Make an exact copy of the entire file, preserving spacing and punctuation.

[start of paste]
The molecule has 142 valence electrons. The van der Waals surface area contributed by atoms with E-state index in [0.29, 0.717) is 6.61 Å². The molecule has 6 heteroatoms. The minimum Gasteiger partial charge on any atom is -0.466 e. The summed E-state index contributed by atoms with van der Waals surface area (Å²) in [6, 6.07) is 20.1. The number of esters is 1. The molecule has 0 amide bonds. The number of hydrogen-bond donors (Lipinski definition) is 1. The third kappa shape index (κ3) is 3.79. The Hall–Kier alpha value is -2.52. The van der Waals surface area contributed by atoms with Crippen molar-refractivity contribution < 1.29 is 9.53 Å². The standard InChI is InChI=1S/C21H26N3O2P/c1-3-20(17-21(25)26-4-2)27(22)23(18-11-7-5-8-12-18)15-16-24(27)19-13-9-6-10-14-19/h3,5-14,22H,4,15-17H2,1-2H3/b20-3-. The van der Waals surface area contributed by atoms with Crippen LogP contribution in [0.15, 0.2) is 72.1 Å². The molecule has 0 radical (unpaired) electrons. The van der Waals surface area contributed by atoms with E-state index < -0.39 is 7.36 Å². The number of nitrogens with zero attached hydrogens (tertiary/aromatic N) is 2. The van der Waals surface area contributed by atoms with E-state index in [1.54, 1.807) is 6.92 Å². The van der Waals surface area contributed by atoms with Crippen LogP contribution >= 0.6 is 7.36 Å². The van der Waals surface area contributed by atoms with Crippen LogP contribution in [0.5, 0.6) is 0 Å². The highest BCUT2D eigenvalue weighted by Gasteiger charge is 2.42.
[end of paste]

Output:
The molecule has 142 valence electrons. The van der Waals surface area contributed by atoms with E-state index in [0.29, 0.717) is 6.61 Å². The molecule has 6 heteroatoms. The minimum Gasteiger partial charge on any atom is -0.466 e. The summed E-state index contributed by atoms with van der Waals surface area (Å²) in [6, 6.07) is 20.1. The number of esters is 1. The molecule has 0 amide bonds. The number of hydrogen-bond donors (Lipinski definition) is 1. The third kappa shape index (κ3) is 3.79. The Hall–Kier alpha value is -2.52. The van der Waals surface area contributed by atoms with Crippen molar-refractivity contribution < 1.29 is 9.53 Å². The standard InChI is InChI=1S/C21H26N3O2P/c1-3-20(17-21(25)26-4-2)27(22)23(18-11-7-5-8-12-18)15-16-24(27)19-13-9-6-10-14-19/h3,5-14,22H,4,15-17H2,1-2H3/b20-3-. The van der Waals surface area contributed by atoms with Crippen LogP contribution in [0.15, 0.2) is 72.1 Å². The molecule has 0 radical (unpaired) electrons. The van der Waals surface area contributed by atoms with E-state index < -0.39 is 7.36 Å². The number of nitrogens with zero attached hydrogens (tertiary/aromatic N) is 2. The van der Waals surface area contributed by atoms with E-state index in [1.54, 1.807) is 6.92 Å². The van der Waals surface area contributed by atoms with Crippen LogP contribution >= 0.6 is 7.36 Å². The van der Waals surface area contributed by atoms with Crippen LogP contribution in [0.5, 0.6) is 0 Å². The highest BCUT2D eigenvalue weighted by Gasteiger charge is 2.42.